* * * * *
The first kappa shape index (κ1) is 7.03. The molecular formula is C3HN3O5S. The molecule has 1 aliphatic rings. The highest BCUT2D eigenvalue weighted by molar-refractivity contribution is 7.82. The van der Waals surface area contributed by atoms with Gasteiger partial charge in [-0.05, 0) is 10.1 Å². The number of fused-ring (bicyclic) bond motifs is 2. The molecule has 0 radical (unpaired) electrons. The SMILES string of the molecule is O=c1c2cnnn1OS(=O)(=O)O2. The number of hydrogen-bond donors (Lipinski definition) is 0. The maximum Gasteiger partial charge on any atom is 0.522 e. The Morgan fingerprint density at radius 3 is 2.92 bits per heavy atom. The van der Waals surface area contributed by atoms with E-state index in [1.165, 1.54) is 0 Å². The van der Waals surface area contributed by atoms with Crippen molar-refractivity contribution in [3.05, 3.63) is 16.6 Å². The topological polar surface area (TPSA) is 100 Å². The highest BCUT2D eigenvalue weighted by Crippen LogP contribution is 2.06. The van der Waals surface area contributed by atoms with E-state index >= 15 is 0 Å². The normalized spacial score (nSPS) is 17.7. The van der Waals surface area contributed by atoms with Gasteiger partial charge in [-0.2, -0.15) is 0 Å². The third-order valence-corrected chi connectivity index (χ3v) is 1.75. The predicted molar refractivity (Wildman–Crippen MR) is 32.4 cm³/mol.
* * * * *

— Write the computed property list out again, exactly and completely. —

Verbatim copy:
The first kappa shape index (κ1) is 7.03. The molecular formula is C3HN3O5S. The molecule has 1 aliphatic rings. The highest BCUT2D eigenvalue weighted by molar-refractivity contribution is 7.82. The van der Waals surface area contributed by atoms with Gasteiger partial charge in [-0.05, 0) is 10.1 Å². The number of fused-ring (bicyclic) bond motifs is 2. The molecule has 0 radical (unpaired) electrons. The SMILES string of the molecule is O=c1c2cnnn1OS(=O)(=O)O2. The number of hydrogen-bond donors (Lipinski definition) is 0. The maximum Gasteiger partial charge on any atom is 0.522 e. The Morgan fingerprint density at radius 3 is 2.92 bits per heavy atom. The van der Waals surface area contributed by atoms with E-state index in [1.165, 1.54) is 0 Å². The van der Waals surface area contributed by atoms with Crippen molar-refractivity contribution in [3.05, 3.63) is 16.6 Å². The topological polar surface area (TPSA) is 100 Å². The highest BCUT2D eigenvalue weighted by Crippen LogP contribution is 2.06. The van der Waals surface area contributed by atoms with E-state index >= 15 is 0 Å². The normalized spacial score (nSPS) is 17.7. The van der Waals surface area contributed by atoms with Gasteiger partial charge in [-0.2, -0.15) is 0 Å². The third-order valence-corrected chi connectivity index (χ3v) is 1.75. The predicted molar refractivity (Wildman–Crippen MR) is 32.4 cm³/mol.